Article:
Chinese regulators have lifted the restrictions on cross-border renminbi payments as the downward pressure on the currency’s exchange rate has eased and foreign exchange reserves rebounded.
A source familiar with the matter told the Paper on Thursday that the People’s Bank of China, China’s central bank is now no longer requiring financial institutions to maintain a balance of inflows and outflows when processing cross-border renminbi payments.
The restriction was imposed on January 11, which requires all financial institutions to gain at least the same amount of renminbi inflow after they make overseas payment with the currency.
China’s central bank confirmed on January 25 through its official Weibo that the practice of cross-border renminbi payment would always aim to benefit the real economy and facilitate trade and investment. “There are no quotas or proportion limit on those cross-border renminbi payments as long as they comply with the regulations,” said the statement.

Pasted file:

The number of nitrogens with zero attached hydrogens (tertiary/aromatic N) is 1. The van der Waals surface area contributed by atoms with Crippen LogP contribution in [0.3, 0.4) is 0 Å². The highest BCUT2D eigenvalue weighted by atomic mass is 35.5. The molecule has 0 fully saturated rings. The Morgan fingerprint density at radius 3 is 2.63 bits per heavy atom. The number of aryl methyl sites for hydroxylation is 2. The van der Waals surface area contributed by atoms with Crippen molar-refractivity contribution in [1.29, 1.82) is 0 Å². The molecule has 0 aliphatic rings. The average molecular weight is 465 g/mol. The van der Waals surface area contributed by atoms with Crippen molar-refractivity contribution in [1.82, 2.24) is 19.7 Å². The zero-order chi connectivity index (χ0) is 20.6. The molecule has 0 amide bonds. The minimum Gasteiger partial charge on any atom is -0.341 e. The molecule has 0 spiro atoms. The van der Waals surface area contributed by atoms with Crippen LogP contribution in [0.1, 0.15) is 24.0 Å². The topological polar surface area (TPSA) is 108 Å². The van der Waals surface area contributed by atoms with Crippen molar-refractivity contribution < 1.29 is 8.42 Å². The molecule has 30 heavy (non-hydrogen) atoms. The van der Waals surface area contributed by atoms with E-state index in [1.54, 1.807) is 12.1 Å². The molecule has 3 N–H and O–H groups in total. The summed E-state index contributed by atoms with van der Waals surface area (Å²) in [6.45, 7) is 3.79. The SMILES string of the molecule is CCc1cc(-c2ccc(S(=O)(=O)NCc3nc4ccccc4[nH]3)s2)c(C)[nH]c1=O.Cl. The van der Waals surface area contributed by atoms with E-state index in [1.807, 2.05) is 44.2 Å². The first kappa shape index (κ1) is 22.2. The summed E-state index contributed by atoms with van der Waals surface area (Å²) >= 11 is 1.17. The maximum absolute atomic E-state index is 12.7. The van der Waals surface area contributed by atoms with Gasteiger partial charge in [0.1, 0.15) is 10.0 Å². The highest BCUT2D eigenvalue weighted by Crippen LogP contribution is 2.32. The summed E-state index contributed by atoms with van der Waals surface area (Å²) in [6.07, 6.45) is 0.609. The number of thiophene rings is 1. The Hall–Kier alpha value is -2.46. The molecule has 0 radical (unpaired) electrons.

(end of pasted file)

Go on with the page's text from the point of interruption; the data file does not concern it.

It was reported by some international media that some surveys showed that when renminbi exchange rate was under a downward pressure, some capital had flowed outside the country in disguise as trade settlement. When the capital was used to purchase foreign currencies, the renminbi exchange rate came under further pressure.
It is known that China’s foreign exchange reserves fell below USD 3 trillion in January while February saw a slight increase of USD 6.92 billion and so edged up the threshold again, indicating the first positive increase since last June. In March, the foreign exchange reserves further picked up.
An average USD 28 billion per month exited China through renminbi payments in the first 11 months of 2016, but the monthly average fell to USD 6 billion in the three months to the end of February, according to data from the State Administrative of Foreign Exchange.